By the end of the morning, their creation was no more boat-shaped than it was when they started (it looked more like a ramp), but it was theirs. Undeterred and full of smiles, the pair picked it up and took off toward the woods and the newest adventure, but within minutes they were once again in the garage.

“Didn’t work out like you thought?” I said, my heart full of sympathy. “That’s okay, at least you gave it a try.”

“Yeah,” Kiddo said with a grin. “We just need to build a dock.”

“All you need in this life is ignorance and confidence, and then success is sure.” – Mark Twain

I found the boys in the woods later that day with another board, their ‘dock,’ laying on one side of the creek bed and their ‘boat’ drifting downstream, just out of arm’s reach. Obviously, their great plan to set sail across the seven seas to continents unknown hadn’t exactly worked out as they’d anticipated, but just as clearly it hadn’t stopped them from having an adventure all the same. And rather than focusing on the loss of one morning’s effort, they were already planning their next foray.

I am trying to be more like my children. It is the reason I tell these stories. It is the reason I keep coming back week after week even when I sometimes feel like quitting. I remind myself, I wouldn’t have known the creek existed had the children not risked exploring. I wouldn’t have thought there was a need for a boat (or a dock), as the water was only knee-deep on a child. But these children of mine, they never seem bothered by the reasons I might come up off the top of my head as to why not to do something or why something won’t work. They simply try and enjoy the experience.

Not everything is going to go to plan. Not every idea will float. I have to remind myself that is okay. Because while I may lose a few screws along the way, in the end, I know, regardless of the results, the mere attempt can often prove to be an adventure worth having.

*Quotes courtesy of http://www.brainyquote.com. Photography is my own.

A birthday wish for my son

Happy Birthday bannerCake crumbs still spotted the table and chairs, remnants from his brother’s birthday party when LT first began asking if it was now time to plan his celebration, an event that wouldn’t take place for several months. Each time he asked, he announced loudly and repeatedly that he was done being three and ready to be four.

Over the next several weeks, there were few mornings (or evenings) in which LT did not ask us for an update on the number of days left until his birthday. This was new for him as he’d never expressed all that much interested in his birthday before. Eventually, I came to realize that he had gotten it into his head that his world would suddenly be made different by the simple act of raising one additional finger when adults asked him how old he was. He told me he was going to get a bunk bed and sleep on the top. He was going to stay up late every night and was going to get to do homework (the boy is actually looking forward to this – proving ignorance is bliss). I didn’t quite have the heart to tell him that no, not all his dreams of big-kid-hood would be coming true, at least not this year (except the part about getting a new bed – let’s be clear, LT, that’s not happening).

Then the countdown was over and it was the evening before his big day. I told him, this is the last day you are going to be a three-year-old. Tomorrow, when you wake up, you are going to be four. His eyes got big as the reality of his situation sunk in. As I pulled the blankets around him and leaned in to kiss his forehead, he looked at me and said, “I no wanna be four. I wanna be three forever.”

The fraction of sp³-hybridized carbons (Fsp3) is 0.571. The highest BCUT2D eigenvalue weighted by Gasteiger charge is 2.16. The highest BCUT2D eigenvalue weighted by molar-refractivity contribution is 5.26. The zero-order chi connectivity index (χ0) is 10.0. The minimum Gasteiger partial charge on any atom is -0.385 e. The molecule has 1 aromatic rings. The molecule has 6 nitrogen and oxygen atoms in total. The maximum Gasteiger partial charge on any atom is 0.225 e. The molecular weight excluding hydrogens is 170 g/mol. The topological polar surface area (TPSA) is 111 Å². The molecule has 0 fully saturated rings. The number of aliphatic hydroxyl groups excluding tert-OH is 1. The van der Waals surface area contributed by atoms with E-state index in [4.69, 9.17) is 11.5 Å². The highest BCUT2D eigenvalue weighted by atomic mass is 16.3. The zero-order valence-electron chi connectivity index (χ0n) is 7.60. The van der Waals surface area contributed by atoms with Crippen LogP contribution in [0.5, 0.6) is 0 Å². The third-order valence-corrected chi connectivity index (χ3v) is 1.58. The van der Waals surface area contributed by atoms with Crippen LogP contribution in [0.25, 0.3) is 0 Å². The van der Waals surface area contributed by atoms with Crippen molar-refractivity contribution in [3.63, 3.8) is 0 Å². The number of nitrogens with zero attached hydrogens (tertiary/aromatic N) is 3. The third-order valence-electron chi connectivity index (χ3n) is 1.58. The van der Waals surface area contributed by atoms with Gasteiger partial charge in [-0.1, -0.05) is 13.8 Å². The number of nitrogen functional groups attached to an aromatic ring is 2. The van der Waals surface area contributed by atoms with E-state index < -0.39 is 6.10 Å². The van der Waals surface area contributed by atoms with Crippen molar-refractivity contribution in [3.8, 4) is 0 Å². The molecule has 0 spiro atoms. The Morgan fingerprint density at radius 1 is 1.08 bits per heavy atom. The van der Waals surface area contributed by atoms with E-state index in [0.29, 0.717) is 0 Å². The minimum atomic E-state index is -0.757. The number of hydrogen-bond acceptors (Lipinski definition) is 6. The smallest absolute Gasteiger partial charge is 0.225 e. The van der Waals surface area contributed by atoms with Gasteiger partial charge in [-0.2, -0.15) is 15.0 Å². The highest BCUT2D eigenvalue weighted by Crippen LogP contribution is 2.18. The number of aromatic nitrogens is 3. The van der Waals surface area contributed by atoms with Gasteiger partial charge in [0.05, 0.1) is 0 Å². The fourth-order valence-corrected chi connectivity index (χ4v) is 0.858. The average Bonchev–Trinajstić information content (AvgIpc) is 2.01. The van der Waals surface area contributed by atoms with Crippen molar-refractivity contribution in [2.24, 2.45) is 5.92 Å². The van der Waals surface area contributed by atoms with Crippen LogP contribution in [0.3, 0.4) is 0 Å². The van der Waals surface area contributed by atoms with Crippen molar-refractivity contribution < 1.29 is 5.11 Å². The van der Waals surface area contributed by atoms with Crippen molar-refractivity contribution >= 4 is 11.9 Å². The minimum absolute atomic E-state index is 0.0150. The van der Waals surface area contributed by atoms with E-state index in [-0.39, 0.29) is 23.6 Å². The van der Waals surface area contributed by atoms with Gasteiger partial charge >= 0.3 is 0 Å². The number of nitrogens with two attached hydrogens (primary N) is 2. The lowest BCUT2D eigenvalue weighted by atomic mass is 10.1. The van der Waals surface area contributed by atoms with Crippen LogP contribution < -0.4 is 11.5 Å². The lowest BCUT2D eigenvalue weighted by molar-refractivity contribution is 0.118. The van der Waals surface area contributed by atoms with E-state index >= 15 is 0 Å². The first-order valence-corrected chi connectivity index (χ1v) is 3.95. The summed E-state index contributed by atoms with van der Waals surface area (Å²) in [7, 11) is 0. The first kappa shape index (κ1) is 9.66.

I did what most mothers (or fathers) would in this situation. I gave him a bone-crushing hug and told them that I would like him to stay three very much too. Then I wished him good night and snuck into another room to wrap his presents, because, unfortunately, a wish to stay forever the same is about as likely to come true as is him actually enjoying homework once he starts bringing it home on a regular basis.

I adore my littlest boy. I love his hugs, his laugh, and his insanely honest observations. It makes sense that I want him to remain exactly how he is now, but, as I sat there on the floor trying to avoid papercuts while keeping tabs on the tab, I started wondering about that look on his face and what he said. After so many weeks of anticipation, so much yearning to be four, what now caused the about-face? Sadly, the only thing I can come up with is this – he is my son.

I am the kind of person who falls in loves with the idea of things but can then become terrified if there is even a fraction of a chance of the idea becoming reality (I love the beach, but am scared to swim in the ocean for example). It is one of the reasons it took me so long to start pursuing writing in the first place. I have to admit, I take comfort in the status quo. I know exactly where my place is and what is expected of me. I am fortunate. The status quo has thus far been good to me.

But the status quo is not what dreams are made of. It can be like never going hungry but also never enjoying a slice of cake (and oh, how I enjoy a good piece of cake). And so, as he blows out his candles (and I blow out mine because it was my birthday party too), I am promising myself that I will challenge it. It may not be today or tomorrow, but when the opportunity comes I am going to squash the butterflies in my stomach and face it. So then, when it is my son’s turn, he might do the same, unafraid, for no other reason than this – he is my son.

 

 

To wait or not to wait, that is the question

The number 4 stares back at me on the computer screen.

It is my eldest son’s waitlist position for the school he is currently attending and the number meant he had only moved up one position in a month’s time. When I first learned that he was placed on a waitlist I thought there must be a mistake. I mean he is already a student there. Why wouldn’t there be a seat with his name on it? I called the school and was told I would have to talk to the county representative managing student assignment, which I did.

The county assured me they would look into the matter.

To be fair, everyone I have dealt with thus far has been extremely polite and considerate, my son’s placement is nothing personal. Which is the problem. The existing system is based on numbers whether they be data points or funding dollars, rather than students and their families.